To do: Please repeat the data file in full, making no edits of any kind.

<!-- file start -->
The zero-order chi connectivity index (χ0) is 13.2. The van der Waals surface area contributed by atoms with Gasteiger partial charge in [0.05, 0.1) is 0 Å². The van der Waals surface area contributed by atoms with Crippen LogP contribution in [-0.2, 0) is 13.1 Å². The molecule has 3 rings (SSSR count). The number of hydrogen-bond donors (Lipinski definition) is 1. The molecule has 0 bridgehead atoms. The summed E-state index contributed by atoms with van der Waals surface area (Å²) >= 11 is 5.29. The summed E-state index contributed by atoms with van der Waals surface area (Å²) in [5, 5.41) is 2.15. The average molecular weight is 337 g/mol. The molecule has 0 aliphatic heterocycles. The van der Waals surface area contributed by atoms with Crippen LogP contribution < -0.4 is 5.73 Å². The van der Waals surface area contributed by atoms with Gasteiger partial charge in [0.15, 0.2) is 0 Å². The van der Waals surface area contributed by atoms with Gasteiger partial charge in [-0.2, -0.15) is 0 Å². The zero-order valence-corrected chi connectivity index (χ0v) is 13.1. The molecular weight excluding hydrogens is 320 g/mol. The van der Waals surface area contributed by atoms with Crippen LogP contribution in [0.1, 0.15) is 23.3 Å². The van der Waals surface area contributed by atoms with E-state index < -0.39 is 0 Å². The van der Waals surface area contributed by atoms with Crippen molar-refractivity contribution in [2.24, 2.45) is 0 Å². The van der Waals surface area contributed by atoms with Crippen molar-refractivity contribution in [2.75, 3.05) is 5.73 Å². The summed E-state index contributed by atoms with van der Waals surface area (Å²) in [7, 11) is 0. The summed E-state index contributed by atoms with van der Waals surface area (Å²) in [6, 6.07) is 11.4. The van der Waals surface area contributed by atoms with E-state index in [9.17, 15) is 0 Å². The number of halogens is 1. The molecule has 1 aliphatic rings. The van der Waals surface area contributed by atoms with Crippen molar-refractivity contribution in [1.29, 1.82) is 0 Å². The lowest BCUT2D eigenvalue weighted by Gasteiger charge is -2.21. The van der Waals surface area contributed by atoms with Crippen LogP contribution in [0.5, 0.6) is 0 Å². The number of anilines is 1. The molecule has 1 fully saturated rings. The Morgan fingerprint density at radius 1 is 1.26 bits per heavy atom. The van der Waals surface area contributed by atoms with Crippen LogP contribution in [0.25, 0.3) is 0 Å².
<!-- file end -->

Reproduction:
The zero-order chi connectivity index (χ0) is 13.2. The van der Waals surface area contributed by atoms with Gasteiger partial charge in [0.05, 0.1) is 0 Å². The van der Waals surface area contributed by atoms with Crippen LogP contribution in [-0.2, 0) is 13.1 Å². The molecule has 3 rings (SSSR count). The number of hydrogen-bond donors (Lipinski definition) is 1. The molecule has 0 bridgehead atoms. The summed E-state index contributed by atoms with van der Waals surface area (Å²) >= 11 is 5.29. The summed E-state index contributed by atoms with van der Waals surface area (Å²) in [5, 5.41) is 2.15. The average molecular weight is 337 g/mol. The molecule has 0 aliphatic heterocycles. The van der Waals surface area contributed by atoms with Crippen LogP contribution < -0.4 is 5.73 Å². The van der Waals surface area contributed by atoms with Gasteiger partial charge in [0.15, 0.2) is 0 Å². The van der Waals surface area contributed by atoms with Gasteiger partial charge in [-0.2, -0.15) is 0 Å². The zero-order valence-corrected chi connectivity index (χ0v) is 13.1. The molecular weight excluding hydrogens is 320 g/mol. The van der Waals surface area contributed by atoms with Crippen LogP contribution in [0.1, 0.15) is 23.3 Å². The van der Waals surface area contributed by atoms with E-state index < -0.39 is 0 Å². The van der Waals surface area contributed by atoms with Crippen molar-refractivity contribution in [2.24, 2.45) is 0 Å². The van der Waals surface area contributed by atoms with Crippen molar-refractivity contribution in [2.75, 3.05) is 5.73 Å². The summed E-state index contributed by atoms with van der Waals surface area (Å²) in [7, 11) is 0. The summed E-state index contributed by atoms with van der Waals surface area (Å²) in [6, 6.07) is 11.4. The van der Waals surface area contributed by atoms with E-state index in [9.17, 15) is 0 Å². The number of halogens is 1. The molecule has 1 aliphatic rings. The van der Waals surface area contributed by atoms with Crippen molar-refractivity contribution in [1.29, 1.82) is 0 Å². The lowest BCUT2D eigenvalue weighted by Gasteiger charge is -2.21. The van der Waals surface area contributed by atoms with Crippen LogP contribution in [0.5, 0.6) is 0 Å². The number of anilines is 1. The molecule has 1 fully saturated rings. The Morgan fingerprint density at radius 1 is 1.26 bits per heavy atom. The van der Waals surface area contributed by atoms with Crippen LogP contribution in [0.25, 0.3) is 0 Å².